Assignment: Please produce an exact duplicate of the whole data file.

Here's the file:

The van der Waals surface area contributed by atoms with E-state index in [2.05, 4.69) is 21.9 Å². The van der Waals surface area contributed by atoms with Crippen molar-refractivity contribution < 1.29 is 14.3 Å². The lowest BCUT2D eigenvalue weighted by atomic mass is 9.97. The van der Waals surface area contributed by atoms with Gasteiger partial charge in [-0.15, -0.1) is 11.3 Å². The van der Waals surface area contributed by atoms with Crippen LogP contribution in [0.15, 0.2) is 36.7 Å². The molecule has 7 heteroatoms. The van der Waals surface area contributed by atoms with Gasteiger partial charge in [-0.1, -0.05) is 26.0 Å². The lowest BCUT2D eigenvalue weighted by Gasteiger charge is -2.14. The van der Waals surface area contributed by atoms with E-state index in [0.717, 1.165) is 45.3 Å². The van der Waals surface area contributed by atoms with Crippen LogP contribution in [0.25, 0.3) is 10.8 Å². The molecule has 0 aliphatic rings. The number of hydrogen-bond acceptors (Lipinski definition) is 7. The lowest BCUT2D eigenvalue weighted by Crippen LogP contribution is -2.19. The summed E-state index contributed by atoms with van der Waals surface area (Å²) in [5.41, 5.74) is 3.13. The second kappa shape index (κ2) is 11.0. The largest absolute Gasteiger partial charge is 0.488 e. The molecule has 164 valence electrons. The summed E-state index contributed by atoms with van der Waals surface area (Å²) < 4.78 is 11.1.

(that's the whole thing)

The van der Waals surface area contributed by atoms with E-state index in [2.05, 4.69) is 21.9 Å². The van der Waals surface area contributed by atoms with Crippen molar-refractivity contribution < 1.29 is 14.3 Å². The lowest BCUT2D eigenvalue weighted by atomic mass is 9.97. The van der Waals surface area contributed by atoms with Gasteiger partial charge in [-0.15, -0.1) is 11.3 Å². The van der Waals surface area contributed by atoms with Crippen LogP contribution in [0.15, 0.2) is 36.7 Å². The molecule has 7 heteroatoms. The van der Waals surface area contributed by atoms with Gasteiger partial charge in [-0.1, -0.05) is 26.0 Å². The lowest BCUT2D eigenvalue weighted by Gasteiger charge is -2.14. The van der Waals surface area contributed by atoms with E-state index in [0.717, 1.165) is 45.3 Å². The van der Waals surface area contributed by atoms with Crippen LogP contribution in [0.25, 0.3) is 10.8 Å². The molecule has 0 aliphatic rings. The number of hydrogen-bond acceptors (Lipinski definition) is 7. The lowest BCUT2D eigenvalue weighted by Crippen LogP contribution is -2.19. The summed E-state index contributed by atoms with van der Waals surface area (Å²) in [5.41, 5.74) is 3.13. The second kappa shape index (κ2) is 11.0. The largest absolute Gasteiger partial charge is 0.488 e. The molecule has 164 valence electrons. The summed E-state index contributed by atoms with van der Waals surface area (Å²) < 4.78 is 11.1.